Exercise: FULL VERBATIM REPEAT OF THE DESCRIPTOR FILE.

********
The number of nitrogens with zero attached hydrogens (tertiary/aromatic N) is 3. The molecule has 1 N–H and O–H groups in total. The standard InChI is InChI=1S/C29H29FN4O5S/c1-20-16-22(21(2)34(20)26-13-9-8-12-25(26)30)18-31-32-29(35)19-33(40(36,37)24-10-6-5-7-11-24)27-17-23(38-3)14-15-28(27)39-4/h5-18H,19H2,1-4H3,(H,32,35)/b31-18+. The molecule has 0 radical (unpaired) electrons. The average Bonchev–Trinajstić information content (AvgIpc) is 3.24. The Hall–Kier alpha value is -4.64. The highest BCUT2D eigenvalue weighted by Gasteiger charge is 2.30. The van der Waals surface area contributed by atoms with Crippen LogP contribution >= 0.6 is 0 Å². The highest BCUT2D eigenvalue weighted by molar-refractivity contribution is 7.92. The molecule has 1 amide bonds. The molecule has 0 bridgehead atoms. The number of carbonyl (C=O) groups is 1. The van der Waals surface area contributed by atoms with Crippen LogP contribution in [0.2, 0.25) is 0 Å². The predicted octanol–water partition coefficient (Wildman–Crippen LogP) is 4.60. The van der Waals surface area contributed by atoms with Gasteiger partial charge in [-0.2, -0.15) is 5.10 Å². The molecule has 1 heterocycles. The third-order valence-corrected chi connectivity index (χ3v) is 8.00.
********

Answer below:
The number of nitrogens with zero attached hydrogens (tertiary/aromatic N) is 3. The molecule has 1 N–H and O–H groups in total. The standard InChI is InChI=1S/C29H29FN4O5S/c1-20-16-22(21(2)34(20)26-13-9-8-12-25(26)30)18-31-32-29(35)19-33(40(36,37)24-10-6-5-7-11-24)27-17-23(38-3)14-15-28(27)39-4/h5-18H,19H2,1-4H3,(H,32,35)/b31-18+. The molecule has 0 radical (unpaired) electrons. The average Bonchev–Trinajstić information content (AvgIpc) is 3.24. The Hall–Kier alpha value is -4.64. The highest BCUT2D eigenvalue weighted by Gasteiger charge is 2.30. The van der Waals surface area contributed by atoms with Crippen LogP contribution >= 0.6 is 0 Å². The highest BCUT2D eigenvalue weighted by molar-refractivity contribution is 7.92. The molecule has 1 amide bonds. The molecule has 0 bridgehead atoms. The number of carbonyl (C=O) groups is 1. The van der Waals surface area contributed by atoms with Crippen LogP contribution in [0.2, 0.25) is 0 Å². The predicted octanol–water partition coefficient (Wildman–Crippen LogP) is 4.60. The van der Waals surface area contributed by atoms with Gasteiger partial charge in [-0.2, -0.15) is 5.10 Å². The molecule has 1 heterocycles. The third-order valence-corrected chi connectivity index (χ3v) is 8.00.